Periods of high inflation can take a toll on the economy, impacting currency value and purchasing power. What is inflation rate, how is it calculated, and what is the current inflation rate in Australia? We’ll explore these questions below.
Understanding inflation rate
Inflation figures relate to what you can buy with your money. When inflation rates rise from one year to the next, this means that an Australian dollar holds less purchasing power than it did last year. Purchasing power is assessed by looking at the average increases in price of a selection of goods and services over time. This price rise is usually expressed as a percentage to show inflation rate. By contrast, when consumer prices decline and purchasing power increases, this is an example of deflation.
Inflation rates are important to track because when your country’s currency loses its value and prices rise, the average cost of living increases accordingly. This has a knock-on effect for the economy, stalling economic growth. At this point, a country’s central bank will usually step in to manage the money supply and interest rates.
How is inflation measured?
There are several ways to measure inflation, but the most common is by tracking the Consumer Price Index (CPI). This takes a selected basket of goods and services and measures the percentage of change in price over time. The Australian Bureau of Statistics (ABS) publishes the country’s CPI once per financial quarter, grouping thousands of consumer goods into 87 expenditure classes and 11 groups.
To collect these prices and track them from one quarter to the next, the ABS collates data from sources like department stores, retailers, and supermarkets. It also tracks real estate and utility prices. These various prices are weighted depending on their typical use in the average Australian household. For example, if households spend more of their income on one product class over another, that product class will be given more weight in the final CPI per year calculation.
In addition to using CPI per year, you can also look at underlying inflation. Underlying factors include price changes due to things like supply disruptions or changes to tax regulation.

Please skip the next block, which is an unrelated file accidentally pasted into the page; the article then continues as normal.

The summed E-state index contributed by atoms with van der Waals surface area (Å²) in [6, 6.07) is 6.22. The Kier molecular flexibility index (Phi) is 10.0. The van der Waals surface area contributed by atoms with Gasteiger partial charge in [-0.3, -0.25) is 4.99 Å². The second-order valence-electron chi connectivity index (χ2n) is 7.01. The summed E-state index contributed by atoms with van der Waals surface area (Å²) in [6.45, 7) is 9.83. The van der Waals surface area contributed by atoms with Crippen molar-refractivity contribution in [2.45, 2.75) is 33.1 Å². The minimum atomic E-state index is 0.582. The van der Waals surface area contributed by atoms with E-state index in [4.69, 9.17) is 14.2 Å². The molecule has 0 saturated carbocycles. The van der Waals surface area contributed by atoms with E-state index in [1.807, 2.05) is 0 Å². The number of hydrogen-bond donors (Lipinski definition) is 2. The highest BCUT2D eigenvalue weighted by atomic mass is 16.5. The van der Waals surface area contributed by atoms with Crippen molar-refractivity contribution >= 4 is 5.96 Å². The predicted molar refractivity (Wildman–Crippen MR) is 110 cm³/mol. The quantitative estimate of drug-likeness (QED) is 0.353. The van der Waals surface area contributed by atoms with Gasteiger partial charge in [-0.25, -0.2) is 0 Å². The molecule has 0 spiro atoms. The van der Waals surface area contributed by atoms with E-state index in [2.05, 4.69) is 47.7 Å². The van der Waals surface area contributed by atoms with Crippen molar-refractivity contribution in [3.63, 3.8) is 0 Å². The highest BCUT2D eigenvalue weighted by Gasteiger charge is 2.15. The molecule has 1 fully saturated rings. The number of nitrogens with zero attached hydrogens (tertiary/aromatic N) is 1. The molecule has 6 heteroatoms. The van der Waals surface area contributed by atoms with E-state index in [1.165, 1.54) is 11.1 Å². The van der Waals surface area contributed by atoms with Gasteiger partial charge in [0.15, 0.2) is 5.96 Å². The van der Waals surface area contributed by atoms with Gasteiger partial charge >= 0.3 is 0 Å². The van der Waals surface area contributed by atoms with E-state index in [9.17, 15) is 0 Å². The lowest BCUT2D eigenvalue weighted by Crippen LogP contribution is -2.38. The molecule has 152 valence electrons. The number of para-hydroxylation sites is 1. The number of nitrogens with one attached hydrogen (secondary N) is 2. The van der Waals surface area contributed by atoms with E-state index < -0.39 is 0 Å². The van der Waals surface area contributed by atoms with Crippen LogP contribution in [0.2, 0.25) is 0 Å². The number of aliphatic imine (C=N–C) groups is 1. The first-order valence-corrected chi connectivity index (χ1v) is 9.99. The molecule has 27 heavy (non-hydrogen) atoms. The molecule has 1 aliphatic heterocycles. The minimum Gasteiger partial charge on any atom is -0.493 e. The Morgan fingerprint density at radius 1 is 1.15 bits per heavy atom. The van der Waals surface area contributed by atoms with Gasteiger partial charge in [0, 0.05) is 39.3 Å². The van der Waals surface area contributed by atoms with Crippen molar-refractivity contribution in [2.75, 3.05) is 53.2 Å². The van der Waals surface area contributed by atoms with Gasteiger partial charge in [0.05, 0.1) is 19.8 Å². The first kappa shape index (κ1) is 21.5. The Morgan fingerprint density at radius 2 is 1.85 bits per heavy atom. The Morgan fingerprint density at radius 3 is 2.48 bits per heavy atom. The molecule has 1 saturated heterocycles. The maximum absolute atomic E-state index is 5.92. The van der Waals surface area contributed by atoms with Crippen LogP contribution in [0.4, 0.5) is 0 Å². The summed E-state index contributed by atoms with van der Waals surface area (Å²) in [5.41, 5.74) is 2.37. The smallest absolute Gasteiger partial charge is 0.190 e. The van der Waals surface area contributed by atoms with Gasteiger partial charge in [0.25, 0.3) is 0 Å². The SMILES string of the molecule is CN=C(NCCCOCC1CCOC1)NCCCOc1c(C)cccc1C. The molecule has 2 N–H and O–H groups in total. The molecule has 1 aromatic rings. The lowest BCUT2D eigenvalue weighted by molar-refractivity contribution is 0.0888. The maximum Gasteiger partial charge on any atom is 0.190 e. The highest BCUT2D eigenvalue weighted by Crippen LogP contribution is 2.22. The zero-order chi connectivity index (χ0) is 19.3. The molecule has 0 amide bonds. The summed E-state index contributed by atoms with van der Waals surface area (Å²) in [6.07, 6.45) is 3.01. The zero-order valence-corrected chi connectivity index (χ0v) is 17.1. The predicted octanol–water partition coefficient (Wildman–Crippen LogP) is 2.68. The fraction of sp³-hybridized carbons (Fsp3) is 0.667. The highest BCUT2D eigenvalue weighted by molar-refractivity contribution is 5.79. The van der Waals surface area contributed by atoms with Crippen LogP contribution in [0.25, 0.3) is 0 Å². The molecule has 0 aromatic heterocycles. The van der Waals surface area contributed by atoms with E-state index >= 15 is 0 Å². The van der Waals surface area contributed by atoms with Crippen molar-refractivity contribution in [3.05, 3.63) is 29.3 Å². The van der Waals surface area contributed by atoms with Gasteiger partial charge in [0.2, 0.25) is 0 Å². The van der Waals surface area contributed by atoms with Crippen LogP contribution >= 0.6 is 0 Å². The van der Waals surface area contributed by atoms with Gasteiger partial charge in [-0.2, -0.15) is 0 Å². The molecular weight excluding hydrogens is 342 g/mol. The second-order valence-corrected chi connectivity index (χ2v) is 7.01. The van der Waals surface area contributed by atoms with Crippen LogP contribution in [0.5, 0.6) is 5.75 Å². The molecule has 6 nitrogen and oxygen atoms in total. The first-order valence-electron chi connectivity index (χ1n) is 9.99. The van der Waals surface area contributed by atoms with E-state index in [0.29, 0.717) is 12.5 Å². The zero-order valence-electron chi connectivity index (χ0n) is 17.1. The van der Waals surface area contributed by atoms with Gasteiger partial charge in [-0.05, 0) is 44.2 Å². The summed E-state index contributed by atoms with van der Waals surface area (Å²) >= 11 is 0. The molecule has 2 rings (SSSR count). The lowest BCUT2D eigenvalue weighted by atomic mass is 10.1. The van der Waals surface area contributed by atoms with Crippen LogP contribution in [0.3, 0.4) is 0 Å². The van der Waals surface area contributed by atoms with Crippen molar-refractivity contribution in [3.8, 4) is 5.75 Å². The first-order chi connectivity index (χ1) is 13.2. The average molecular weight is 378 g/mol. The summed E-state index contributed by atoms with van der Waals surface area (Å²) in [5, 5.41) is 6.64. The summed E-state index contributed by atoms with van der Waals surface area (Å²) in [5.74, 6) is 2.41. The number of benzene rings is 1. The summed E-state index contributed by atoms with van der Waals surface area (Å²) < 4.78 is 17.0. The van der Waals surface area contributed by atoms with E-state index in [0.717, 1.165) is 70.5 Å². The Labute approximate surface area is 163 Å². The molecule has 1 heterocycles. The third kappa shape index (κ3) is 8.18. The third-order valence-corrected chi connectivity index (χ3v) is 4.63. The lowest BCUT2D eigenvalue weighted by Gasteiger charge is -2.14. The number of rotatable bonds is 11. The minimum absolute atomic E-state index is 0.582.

Using the inflation rate formula
You can calculate inflation using changes in the CPI from one period to the next. Here is one inflation rate formula:
Inflation Rate = (Final CPI Value / Initial CPI Value) x 100
If you’re looking at inflation for a single item, you can use this formula instead:
Inflation Rate = (Final Price – Starting Price) / (Starting Price) x 100
Fortunately, there are numerous inflation calculators online that will figure out these rates for you.
What is the current inflation rate in Australia?
According to the Australian Bureau of Statistics, the country’s annual inflation rate rose from 0.9% in Q4 of 2020 to 1.1% in Q1 of 2021. This is the highest rise since the same time last year, with contributing factors like government schemes and home building grants.
Looking at price changes in specific sectors, prices increased for:
Alcohol and tobacco
Insurance and financial services
Consumer prices fell in the following sectors:
As you can see, inflation figures hit different industries in different ways.
Why are inflation figures important?
It’s important to understand a country’s inflation rate because it impacts the economy in numerous ways. Inflation rates will change a country’s currency value and interest rate parity. It also determines how easy it is for consumers and businesses to access bank financing, and should be considered in any cash flow forecasting for businesses. Ideally, a low inflation rate of about 2% per year keeps the economy in check without cutting into consumer purchasing power.
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